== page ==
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Figure 3: Number of incidents by Days of the Week

One can also look at this phenomenon by month. Here we see something peculiar, the number of reported incident are comparatively low in September and October. One could speculate that perhaps it is because Eid al-Adha (Islamic Festival) and Muharram (Islamic New Year) fell in these months in the years beings considered so perhaps there is a religious reason for this. However this is unlikely to be true since one does not see a corresponding fall in June and July which roughly correspond to the holy month of Ramadan. In fact people have noted the time around Eid al-Fitr is characterized by a spike in harassment incidents. One thing that can be ascertained by the individual incident reports is that women are less likely to be harassed if they are traveling in a group with at least one man in that group. Thus there are even incidents where a group of women were harassed by other men. One explanation for the drop in incidents could be that the time-span roughly corresponds to the start of the school year and young women are more likely to be traveling in mixed-gender groups.

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Figure 4: Number incidents by Month of the Year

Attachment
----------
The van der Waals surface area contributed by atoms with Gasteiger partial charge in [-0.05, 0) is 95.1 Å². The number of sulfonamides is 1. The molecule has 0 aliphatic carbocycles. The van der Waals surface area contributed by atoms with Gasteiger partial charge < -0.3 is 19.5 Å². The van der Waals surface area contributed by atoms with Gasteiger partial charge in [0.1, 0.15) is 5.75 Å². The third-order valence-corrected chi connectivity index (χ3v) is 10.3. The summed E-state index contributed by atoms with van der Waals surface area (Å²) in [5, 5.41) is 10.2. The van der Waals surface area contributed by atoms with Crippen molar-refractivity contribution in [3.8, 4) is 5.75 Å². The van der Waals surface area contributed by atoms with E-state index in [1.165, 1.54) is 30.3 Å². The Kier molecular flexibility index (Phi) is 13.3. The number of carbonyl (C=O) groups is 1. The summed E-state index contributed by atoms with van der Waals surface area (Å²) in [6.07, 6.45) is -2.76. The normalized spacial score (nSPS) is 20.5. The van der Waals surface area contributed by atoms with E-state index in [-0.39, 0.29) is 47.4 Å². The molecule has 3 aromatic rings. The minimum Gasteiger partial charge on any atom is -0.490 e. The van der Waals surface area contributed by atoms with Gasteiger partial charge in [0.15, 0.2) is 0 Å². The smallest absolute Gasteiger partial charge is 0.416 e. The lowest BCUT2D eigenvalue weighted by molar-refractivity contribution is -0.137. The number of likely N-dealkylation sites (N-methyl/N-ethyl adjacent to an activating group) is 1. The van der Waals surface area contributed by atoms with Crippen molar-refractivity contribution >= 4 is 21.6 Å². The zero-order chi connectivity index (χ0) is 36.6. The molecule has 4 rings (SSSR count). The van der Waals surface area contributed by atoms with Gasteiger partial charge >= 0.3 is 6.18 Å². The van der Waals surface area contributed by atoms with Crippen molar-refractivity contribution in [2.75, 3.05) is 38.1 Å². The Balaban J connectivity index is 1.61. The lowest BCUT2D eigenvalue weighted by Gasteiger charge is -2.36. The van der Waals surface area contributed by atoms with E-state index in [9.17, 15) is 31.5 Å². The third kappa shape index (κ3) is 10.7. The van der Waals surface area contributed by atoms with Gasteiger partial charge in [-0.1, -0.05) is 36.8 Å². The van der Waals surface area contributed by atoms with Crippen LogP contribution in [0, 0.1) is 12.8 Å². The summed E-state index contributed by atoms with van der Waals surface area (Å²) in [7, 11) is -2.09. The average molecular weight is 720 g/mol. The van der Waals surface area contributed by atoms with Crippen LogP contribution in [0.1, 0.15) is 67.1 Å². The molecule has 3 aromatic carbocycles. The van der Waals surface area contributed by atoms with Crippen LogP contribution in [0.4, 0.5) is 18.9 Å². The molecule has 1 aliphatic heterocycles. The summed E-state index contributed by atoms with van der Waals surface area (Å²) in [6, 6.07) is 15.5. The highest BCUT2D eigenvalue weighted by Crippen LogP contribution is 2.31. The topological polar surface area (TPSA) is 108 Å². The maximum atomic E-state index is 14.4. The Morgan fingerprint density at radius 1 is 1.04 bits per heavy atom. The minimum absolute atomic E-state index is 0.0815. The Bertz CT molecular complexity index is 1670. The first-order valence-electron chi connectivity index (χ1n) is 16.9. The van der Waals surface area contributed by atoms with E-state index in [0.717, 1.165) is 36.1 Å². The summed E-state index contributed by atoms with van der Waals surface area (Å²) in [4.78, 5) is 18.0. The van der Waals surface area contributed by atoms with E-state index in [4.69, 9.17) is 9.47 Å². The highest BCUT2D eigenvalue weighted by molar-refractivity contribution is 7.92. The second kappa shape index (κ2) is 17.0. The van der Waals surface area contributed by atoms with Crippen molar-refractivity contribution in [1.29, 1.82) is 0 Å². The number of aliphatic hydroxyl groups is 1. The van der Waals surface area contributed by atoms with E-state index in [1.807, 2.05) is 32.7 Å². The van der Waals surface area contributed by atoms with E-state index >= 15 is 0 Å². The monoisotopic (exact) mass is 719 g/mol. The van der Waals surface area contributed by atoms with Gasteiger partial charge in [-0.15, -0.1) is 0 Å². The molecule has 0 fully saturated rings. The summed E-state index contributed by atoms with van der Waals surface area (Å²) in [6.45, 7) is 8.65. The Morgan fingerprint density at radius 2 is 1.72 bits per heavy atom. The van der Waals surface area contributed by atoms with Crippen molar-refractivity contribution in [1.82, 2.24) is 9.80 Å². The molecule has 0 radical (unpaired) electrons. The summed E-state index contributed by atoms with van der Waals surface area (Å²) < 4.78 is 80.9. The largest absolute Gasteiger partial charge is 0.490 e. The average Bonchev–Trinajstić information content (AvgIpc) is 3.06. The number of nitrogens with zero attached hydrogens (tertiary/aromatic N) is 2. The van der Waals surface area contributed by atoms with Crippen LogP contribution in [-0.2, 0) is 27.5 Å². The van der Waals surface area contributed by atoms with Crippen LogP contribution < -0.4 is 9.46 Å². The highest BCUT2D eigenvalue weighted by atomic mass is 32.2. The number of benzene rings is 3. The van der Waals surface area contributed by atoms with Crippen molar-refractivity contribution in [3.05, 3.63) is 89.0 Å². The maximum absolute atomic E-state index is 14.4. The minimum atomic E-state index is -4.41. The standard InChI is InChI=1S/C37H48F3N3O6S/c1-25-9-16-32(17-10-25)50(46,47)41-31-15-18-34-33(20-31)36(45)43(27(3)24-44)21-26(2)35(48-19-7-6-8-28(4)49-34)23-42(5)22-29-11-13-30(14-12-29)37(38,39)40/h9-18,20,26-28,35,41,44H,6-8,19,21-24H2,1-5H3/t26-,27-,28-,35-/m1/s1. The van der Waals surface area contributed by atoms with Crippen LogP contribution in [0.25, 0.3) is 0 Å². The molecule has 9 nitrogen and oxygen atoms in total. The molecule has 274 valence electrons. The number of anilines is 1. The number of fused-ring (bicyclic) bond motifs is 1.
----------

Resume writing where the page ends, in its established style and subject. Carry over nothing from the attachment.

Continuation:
Now it would also make sense to look at the monthly trends over the course of the span of the dataset (Figure 5) to see how different years stack up against one another. One thing that the over trends from 2012 and 2013 are not too dissimilar and that is the case for 2014 and 2015. The first three data points (November 2010-January 2011) correspond to the launch of HarssMap where initially a large number of women did report incidents because of the media exposure. So while the number of incidents being reported has changed the overall trend remains the same. Later on I will discuss how this observation can be used to get a rough estimate of ‘missing’ incidents.

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Figure 5: Number of incidents by months over the course of 5 years

One thing that is clear from Figure 5 is that the number of reported incidents has dramatically declined over the course of time. The picture becomes clearer from Figure 6 where we consider the total number of incidents reported per year. It is evident that especially since 2014 the number of incidents that are reported have declined dramatically. This could either be because of decrease of harassment incidents or decrease in incidents being reported. Anecdotal evidence suggests that the later explanation is more likely to be true even though the incidents of sexual harassment may have declined but not as much as what this data suggests.

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Figure 6: Number of incidents by months over the course of 6 years (2010 data is partial)